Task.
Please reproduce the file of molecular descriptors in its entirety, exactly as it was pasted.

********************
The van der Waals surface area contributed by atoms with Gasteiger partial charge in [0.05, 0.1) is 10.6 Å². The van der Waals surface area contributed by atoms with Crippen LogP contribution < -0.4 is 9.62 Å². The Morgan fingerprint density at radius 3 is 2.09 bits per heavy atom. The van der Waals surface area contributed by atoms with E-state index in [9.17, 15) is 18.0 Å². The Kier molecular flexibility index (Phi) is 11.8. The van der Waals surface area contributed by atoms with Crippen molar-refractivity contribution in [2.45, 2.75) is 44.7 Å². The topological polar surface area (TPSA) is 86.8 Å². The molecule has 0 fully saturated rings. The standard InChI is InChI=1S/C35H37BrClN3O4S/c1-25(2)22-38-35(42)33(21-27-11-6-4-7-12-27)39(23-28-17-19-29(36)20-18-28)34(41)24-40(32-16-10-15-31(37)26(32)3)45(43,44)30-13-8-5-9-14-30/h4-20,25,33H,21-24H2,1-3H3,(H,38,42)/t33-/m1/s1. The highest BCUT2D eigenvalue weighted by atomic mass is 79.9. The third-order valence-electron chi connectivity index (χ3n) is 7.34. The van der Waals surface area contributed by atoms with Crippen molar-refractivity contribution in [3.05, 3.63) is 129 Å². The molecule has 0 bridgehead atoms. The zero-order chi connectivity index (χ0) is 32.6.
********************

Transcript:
The van der Waals surface area contributed by atoms with Gasteiger partial charge in [0.05, 0.1) is 10.6 Å². The van der Waals surface area contributed by atoms with Crippen LogP contribution < -0.4 is 9.62 Å². The Morgan fingerprint density at radius 3 is 2.09 bits per heavy atom. The van der Waals surface area contributed by atoms with E-state index in [9.17, 15) is 18.0 Å². The Kier molecular flexibility index (Phi) is 11.8. The van der Waals surface area contributed by atoms with Crippen molar-refractivity contribution in [2.45, 2.75) is 44.7 Å². The topological polar surface area (TPSA) is 86.8 Å². The molecule has 0 fully saturated rings. The standard InChI is InChI=1S/C35H37BrClN3O4S/c1-25(2)22-38-35(42)33(21-27-11-6-4-7-12-27)39(23-28-17-19-29(36)20-18-28)34(41)24-40(32-16-10-15-31(37)26(32)3)45(43,44)30-13-8-5-9-14-30/h4-20,25,33H,21-24H2,1-3H3,(H,38,42)/t33-/m1/s1. The highest BCUT2D eigenvalue weighted by atomic mass is 79.9. The third-order valence-electron chi connectivity index (χ3n) is 7.34. The van der Waals surface area contributed by atoms with Crippen molar-refractivity contribution in [3.05, 3.63) is 129 Å². The molecule has 0 bridgehead atoms. The zero-order chi connectivity index (χ0) is 32.6.